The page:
"Now lassie, lassie! Don't you grieve when you don't know nary a thing about what's hap'n to him! He'll be just fine. Just wait a bit more, and he'll come by on the road yonder safe and sound. You'll see."

Lucy raised her tear-stained faced to Dilsey, shaking her head.

Just then Ocean Chief came silently up and paused. Both Dilsey and Lucy saw him and stiffened, for Indians meant only one or two things to them--savages on the warpath or a stray looking for a hand-out of food--then Lucy cried out for the first time as if she hoped against hope he had come with yet another purpose: "Where is he? What did you do to him? You must bring him back!"

When she said it, she must have believed it, for she rushed at the Tuscaroara with his little clenched fists, but of course he hardly felt her feeble blows on his leg and turned his horse, so she could not reach him.

Dilsey moved to catch Lucy before she made more of a fool of her young self,

admonishing her, "Now child, that is no way to treat a visitor, even if he is a Savage! He may not even know the young man."

Holding Lucy, who sank back into Dilsey's arms, Dilsey turned to Ocean Chief.

"Now why have you come here, Savage? Is there news you bear? Now don't you make my young mistress cry! Speak up!"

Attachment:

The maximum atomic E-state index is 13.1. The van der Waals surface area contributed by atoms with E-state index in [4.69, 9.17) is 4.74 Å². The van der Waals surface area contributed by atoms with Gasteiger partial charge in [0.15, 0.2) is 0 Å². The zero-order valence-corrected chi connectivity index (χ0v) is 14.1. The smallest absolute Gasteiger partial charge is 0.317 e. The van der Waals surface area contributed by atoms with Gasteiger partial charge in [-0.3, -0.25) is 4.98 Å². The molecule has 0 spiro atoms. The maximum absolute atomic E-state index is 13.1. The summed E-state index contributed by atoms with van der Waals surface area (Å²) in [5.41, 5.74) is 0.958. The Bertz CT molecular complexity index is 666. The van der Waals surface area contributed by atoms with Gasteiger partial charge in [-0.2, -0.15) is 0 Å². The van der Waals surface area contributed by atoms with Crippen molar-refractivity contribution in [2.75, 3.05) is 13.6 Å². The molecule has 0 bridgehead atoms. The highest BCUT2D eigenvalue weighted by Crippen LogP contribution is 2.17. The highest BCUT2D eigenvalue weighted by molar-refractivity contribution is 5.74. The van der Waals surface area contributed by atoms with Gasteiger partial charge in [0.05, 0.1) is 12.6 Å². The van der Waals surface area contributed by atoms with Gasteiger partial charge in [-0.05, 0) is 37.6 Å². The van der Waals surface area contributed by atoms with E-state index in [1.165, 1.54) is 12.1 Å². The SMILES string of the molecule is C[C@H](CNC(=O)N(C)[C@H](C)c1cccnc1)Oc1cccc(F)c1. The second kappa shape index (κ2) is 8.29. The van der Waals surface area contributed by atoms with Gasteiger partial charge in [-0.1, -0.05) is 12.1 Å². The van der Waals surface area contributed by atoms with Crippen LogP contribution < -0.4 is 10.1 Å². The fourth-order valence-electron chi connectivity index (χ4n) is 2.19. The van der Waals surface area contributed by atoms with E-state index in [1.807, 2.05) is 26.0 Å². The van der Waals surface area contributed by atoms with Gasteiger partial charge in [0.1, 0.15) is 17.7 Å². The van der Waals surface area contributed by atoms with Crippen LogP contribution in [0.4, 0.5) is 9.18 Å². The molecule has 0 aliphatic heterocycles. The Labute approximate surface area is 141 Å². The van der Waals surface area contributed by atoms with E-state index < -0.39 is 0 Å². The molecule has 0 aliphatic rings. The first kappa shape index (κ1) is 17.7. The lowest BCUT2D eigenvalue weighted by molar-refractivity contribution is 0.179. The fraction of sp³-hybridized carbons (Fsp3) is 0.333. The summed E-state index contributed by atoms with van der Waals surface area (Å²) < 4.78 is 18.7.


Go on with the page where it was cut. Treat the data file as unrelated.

Ocean Chief nodded.

"Is it pertain'in to the young man we speak of?" Ocean Chief still did not speak, but he moved his thumb upwards, and this puzzled Dilsey. What he had seen, how else could he describe it?

Dilsey was beside her sensible Irish self! "What do you mean by that, Savage? Are you pokin' fun at me! You daren't do that, as I have a skillet I can throw that'll knock any man off his horse!"

Ocean Chief nodded, but he still jerked his thumb upwards.

"He's gone up? Gone up? Cromwell be damned! Whatever do you mean? Gone up?"

Ocean Chief looked at her, waiting.

Lucy and Dilsey looked at each other, each beginning to comprehend what this gesture of the silent Indian might mean.

"Might'n you mean, Savage, the lad's passed on, he's lamentably expired out there somewhere, kilt by the Roundheads no doubt?"

Ocean Chief shook his head.

Totally mystified and flummoxed, Dilsey still tried again to make Irish sense of what the Indian was trying to communicate in his own way.

"Well, then, if he"s gone up, as you say, and he isn't dead, then he must be flying somewhere, like an angel perhaps!" The moment Dilsey spied the telltale approving glint in the Indian's dark eyes, she squeezed Lucy so she couldn't draw a breath.

"Here that, child? He's not dead, he's flying up, like to heaven. Why, maybe the Good Book has the answer to this! We entertains an angel unawares. He's done his good deed here, helpin' Mr. Culpepper in is need to spread the alarm to the whole country round about, and now he's gone back up--flown up!"